V&A - BETWEEN PAST AND FUTURE
15 September 2005 - 8 January 2006
The vivid responses of a new generation of Chinese photographers and video artists to the rapid cultural, political, social and economic changes taking place in China will be on view in a compelling and varied exhibition at the V&A this autumn.
'Between Past and Future: New Photography and Video from China' is the first comprehensive survey of Chinese photography and video from the past decade.
Featuring 80 works by 40 artists, the exhibition reflects the energy of younger Chinese artists. The works, by both rising stars and established artists, are often monumental in scale and experimental in nature.
The exhibition has four thematic sections: History and Memory; Re-imagining the Body; People and Place; Performing the Self.
HISTORY AND MEMORY, the opening section, explores China's past. It features works which update themes from traditional Chinese art, and also explores China's turbulent recent history, such as events in Tiananmen Square.
Song Dong, a Beijing-based artist, lay for 40 minutes face-down in Tiananmen Square breathing onto the paving until a thin layer of ice formed beneath his mouth - a symbolic attempt to breathe new life into a place associated with political protest. The record of the event is presented as a large-scale light box 'Breathing Part 1 and Part 2' accompanied by an audio tape of the artist's breathing.
Liu Zheng captures a dark vision of his countrymen in a series of photographs informed by the work of August Sander and Diane Arbus.
PERFORMING THE SELF contains photographs and videos that reflect the urgent search for new forms of individual identity in a rapidly changing society.
In 'Night Revels of Lao Li' an imposing 31-foot photograph, Wang Qingsong reinterprets a famous 10th century scroll painting about a disillusioned government official, replacing him with Li Xianting, a well-known critic who was sacked from an official art magazine for championing experimental art.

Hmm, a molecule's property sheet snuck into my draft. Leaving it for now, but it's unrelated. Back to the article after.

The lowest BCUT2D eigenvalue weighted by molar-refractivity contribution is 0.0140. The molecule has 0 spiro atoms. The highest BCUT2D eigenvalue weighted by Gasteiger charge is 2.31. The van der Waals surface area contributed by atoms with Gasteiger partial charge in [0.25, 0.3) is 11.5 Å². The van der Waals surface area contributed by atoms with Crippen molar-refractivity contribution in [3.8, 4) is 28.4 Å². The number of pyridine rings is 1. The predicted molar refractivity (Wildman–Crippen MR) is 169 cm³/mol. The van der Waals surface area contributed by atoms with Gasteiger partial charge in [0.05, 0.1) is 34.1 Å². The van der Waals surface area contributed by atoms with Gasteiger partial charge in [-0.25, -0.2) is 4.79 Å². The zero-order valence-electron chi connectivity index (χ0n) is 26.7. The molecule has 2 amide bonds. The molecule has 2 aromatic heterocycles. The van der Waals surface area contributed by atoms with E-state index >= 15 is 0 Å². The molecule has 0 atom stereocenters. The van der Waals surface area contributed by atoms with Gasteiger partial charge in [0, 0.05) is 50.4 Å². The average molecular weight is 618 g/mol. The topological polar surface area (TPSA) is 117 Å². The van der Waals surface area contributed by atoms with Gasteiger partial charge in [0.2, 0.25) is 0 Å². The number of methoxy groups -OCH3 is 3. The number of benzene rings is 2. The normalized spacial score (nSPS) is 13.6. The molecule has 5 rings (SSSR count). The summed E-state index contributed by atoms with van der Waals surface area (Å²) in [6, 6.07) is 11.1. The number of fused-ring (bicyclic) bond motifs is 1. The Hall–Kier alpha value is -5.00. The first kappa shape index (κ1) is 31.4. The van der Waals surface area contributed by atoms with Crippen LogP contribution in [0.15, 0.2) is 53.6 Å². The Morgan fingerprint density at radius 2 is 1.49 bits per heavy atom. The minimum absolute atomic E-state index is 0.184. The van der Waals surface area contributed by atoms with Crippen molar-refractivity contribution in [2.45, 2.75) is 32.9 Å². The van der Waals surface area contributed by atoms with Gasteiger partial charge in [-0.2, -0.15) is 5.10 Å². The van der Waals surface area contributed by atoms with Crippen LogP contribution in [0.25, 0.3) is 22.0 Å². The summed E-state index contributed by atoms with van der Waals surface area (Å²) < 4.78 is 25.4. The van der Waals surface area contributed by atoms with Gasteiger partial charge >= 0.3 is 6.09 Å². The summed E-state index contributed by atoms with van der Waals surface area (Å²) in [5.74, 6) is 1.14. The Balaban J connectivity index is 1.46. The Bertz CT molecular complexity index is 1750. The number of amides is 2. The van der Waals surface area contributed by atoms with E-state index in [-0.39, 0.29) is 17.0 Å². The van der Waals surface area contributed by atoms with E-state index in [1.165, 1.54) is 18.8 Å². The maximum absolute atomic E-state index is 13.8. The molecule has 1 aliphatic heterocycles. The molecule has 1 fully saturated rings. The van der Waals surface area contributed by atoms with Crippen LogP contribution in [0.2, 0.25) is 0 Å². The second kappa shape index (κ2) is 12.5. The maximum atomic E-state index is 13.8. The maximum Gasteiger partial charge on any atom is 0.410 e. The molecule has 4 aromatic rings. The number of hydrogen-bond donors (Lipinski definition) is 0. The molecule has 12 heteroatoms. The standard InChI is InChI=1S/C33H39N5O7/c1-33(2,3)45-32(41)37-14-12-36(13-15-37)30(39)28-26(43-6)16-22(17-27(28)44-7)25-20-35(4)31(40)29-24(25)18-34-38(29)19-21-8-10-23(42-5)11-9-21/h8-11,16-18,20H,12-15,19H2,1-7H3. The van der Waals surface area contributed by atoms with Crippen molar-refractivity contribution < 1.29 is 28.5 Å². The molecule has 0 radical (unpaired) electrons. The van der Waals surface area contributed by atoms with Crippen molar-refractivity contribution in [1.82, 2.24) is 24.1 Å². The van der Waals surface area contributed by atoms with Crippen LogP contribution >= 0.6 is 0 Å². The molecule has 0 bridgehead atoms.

RE-IMAGINING THE BODY looks at the striking ways in which Chinese artists have used the body as a vehicle for self-expression and social critique.
In Rong Rong's 'East Village, Beijing, No. 20' the photographer captures a celebrated performance entitled 'Twelve Square Metres' by Beijing-based performance artist Zhang Huan. The title refers to the size of the public toilet in which Zhang Huan, coated in honey, spent an hour, slowly becoming covered by flies. The performance enabled him, he said, to imagine his 'essential existence' reduced to the level of waste.
PEOPLE AND PLACE, the final section in the exhibition, explores ways in which photographers and video artists have responded to the dramatic changes taking place in the environment, and in particular the transformation of China's urban centres.
In 'Demolition: Forbidden City, Beijing' (1998), Zhang Dali captures the course of Beijing's massive urban transformation. A photographer and graffiti artist, Zhang spray paints an outline of his own head onto buildings scheduled for demolition. He knocks out the large head-shaped hole, through which can be glimpsed the roofs of the Forbidden City, dramatically contrasting the vanishing and emerging architecture of China's capital city.